I made a C language decoder for the data produced by
my HobbyKing Eco Six AC/DC charger.
to download the source file. You
will, of course, need to compile it.
Here is a graph that I made (using gnuplot) from data produced by my
decoder. Click on the image for a full size view:
By the way, I am a Linux user. My Linux distribution (Slackware
) comes with a C language
compiler, and I know a little C programming. So with help from Niobos
I wrote a decoder in C.
I got the data from my charger using a homemade cable. I learned how
to make this cable from Andy
The steps to collect and decode data go like this:
1. Connect the charger to the cable to the (Linux) computer and
turn on the charger and the computer. The cable has a red power
led that should light also.
2. Set the computer's baud rate to 9600. I use "screen
/dev/ttyUSB0 9600" as root to do this. You can start charging or
discharging to test the data transfer, as either operation should cause
(unreadable) data to appear.
3. You may want to power off and back on the charger at this
point. That clears the charger's registers and results in data
that may be easier to use.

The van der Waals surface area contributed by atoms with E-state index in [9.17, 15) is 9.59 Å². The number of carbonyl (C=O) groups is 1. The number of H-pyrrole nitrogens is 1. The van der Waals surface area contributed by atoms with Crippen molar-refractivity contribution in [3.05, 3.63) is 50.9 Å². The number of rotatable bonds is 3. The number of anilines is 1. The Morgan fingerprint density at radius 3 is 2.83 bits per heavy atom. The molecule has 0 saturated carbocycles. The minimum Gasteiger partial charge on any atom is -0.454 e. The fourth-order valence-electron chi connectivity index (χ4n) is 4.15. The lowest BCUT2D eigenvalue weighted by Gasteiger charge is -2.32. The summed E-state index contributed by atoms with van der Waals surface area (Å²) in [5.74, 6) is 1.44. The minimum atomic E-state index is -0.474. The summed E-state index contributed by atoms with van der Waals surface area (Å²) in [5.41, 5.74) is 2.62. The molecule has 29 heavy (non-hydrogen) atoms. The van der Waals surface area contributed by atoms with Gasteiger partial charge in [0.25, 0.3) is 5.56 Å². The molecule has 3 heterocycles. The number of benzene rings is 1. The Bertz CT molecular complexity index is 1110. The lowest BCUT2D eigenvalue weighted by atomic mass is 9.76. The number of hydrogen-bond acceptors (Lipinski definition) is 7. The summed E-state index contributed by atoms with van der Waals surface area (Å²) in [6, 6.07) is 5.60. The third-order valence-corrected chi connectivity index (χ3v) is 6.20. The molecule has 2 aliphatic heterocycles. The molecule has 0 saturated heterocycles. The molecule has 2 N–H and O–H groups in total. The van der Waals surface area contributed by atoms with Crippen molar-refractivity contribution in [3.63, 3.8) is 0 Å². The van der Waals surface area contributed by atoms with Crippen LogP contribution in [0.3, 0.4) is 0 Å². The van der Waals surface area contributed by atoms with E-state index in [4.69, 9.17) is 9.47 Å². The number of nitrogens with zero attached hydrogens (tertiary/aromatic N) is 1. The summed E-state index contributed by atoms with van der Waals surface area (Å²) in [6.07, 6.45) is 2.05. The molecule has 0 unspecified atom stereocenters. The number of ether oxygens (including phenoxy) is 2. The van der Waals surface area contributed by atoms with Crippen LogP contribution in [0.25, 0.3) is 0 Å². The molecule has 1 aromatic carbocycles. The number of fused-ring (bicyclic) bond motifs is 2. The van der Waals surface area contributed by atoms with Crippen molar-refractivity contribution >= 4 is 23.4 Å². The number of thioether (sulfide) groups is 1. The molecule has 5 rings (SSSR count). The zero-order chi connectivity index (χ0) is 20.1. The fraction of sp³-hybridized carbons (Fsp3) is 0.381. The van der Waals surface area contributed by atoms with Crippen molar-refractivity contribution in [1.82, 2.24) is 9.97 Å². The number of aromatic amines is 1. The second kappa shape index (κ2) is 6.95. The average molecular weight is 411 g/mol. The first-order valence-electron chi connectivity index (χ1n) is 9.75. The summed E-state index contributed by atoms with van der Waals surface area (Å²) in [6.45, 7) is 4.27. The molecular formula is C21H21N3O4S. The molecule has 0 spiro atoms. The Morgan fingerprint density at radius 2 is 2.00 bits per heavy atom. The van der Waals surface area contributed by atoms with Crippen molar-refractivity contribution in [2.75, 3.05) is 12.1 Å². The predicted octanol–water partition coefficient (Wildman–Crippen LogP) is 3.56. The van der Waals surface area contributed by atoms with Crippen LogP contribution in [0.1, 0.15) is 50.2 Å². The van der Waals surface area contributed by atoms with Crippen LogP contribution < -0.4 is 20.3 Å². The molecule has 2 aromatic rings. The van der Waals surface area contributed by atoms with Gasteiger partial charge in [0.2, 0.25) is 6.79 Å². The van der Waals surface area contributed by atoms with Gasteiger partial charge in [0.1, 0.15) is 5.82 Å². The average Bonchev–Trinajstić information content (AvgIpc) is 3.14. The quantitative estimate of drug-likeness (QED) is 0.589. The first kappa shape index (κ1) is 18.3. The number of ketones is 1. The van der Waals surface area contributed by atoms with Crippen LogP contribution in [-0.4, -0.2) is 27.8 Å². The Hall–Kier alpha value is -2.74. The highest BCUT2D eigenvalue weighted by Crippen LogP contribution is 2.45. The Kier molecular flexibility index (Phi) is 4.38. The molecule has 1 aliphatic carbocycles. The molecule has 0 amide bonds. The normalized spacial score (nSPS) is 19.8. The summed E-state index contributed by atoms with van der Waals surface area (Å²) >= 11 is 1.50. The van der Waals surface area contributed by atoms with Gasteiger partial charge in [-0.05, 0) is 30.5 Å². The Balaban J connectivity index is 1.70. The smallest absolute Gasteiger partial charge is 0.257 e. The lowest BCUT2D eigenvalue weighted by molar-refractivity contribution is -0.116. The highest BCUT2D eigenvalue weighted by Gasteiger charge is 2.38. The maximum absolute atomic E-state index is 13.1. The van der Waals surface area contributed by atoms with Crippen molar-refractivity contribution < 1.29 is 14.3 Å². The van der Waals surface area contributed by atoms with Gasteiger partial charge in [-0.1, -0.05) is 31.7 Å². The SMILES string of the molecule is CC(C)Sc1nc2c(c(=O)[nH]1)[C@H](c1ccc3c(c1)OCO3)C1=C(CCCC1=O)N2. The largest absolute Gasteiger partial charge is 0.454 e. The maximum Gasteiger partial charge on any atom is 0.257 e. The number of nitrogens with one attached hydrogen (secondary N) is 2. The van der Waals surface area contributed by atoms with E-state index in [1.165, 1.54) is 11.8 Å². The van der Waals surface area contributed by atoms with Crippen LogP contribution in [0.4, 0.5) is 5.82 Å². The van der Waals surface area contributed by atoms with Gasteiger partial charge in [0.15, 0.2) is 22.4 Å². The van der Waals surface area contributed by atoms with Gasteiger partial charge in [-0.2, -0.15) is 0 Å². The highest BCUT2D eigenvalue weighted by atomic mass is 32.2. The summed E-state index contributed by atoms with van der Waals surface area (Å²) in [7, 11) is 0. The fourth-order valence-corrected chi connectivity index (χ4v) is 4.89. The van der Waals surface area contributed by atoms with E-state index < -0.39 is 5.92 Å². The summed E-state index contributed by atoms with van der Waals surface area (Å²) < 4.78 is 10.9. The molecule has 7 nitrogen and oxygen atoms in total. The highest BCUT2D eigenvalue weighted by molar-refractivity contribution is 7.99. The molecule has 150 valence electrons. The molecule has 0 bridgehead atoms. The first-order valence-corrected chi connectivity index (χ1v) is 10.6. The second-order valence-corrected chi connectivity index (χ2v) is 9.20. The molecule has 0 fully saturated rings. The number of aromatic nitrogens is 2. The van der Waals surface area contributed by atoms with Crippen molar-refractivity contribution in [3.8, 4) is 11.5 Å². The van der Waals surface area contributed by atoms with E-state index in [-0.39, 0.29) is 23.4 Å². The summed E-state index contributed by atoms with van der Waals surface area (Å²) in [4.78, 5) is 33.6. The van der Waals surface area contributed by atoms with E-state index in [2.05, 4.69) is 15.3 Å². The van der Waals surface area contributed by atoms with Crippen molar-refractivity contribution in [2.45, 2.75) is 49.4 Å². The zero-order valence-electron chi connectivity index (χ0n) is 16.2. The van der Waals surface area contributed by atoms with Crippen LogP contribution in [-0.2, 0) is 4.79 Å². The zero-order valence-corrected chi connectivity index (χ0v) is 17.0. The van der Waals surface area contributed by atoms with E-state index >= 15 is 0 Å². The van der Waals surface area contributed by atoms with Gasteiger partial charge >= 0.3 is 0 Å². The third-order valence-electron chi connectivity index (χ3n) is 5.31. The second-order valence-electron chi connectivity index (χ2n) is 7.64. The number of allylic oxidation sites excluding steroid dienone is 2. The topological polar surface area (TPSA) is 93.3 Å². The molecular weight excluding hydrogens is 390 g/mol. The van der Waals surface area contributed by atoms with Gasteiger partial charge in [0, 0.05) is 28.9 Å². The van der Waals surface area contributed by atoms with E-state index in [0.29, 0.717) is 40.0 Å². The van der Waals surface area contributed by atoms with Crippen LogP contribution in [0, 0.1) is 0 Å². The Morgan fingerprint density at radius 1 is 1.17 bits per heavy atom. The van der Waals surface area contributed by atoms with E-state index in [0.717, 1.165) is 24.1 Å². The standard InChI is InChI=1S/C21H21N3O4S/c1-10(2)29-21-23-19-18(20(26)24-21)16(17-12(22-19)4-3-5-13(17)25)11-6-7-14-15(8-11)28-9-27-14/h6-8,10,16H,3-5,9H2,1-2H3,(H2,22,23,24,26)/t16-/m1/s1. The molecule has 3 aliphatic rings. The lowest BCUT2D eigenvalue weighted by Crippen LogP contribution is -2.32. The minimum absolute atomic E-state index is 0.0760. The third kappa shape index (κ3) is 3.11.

4. Start collecting data. To do this you'll need to open
another Linux console or terminal window since the first one is busy
with screen. You can leave it running or terminate it with
"killall screen" as root. You can collect data as root, but if
you're like me, you avoid using root. My /dev/ttyUSB0 belongs to
group dialout. So I added myself (user joe) to dialout by doing
this as root:
usermod -a -G dialout joe
Use "groups (user)" before and after the above to verify that (user)
has been added to dialout.
Now collect data like this (as an ordinary user):
cat /dev/ttyUSB0 > raw_data
5. You are collecting data, but no data actually arrives in file
"raw_data" until you put a battery on charge (or discharge). Do
that. Notice the green Rxd led blinking on the
6. At any point in the data collection you can look at what you
have collected. Go to another console or terminal window.
Check the size of file "raw_data" with ls -l.
To view file "raw_data" you'll need to convert it using the
decoder. Download file mass1_16p3.c and compile it like
gcc mass1_16p3.c -o mass
Then use it to view the data (while it is still being collected) like
cat raw_data | ./mass | less
Or save the decoded data to a file like this:
cat raw_data | ./mass >
I give it a ".ssv" suffix because it is "Space Separated Values" which
is similar to .csv for "Comma Separated Values", but you can call it
whatever you like.
Once you have file data.ssv you can plot it with gnuplot. This
takes a little learning, but is simple, really. Gnuplot is a
common Linux tool, and comes by default in the Slackware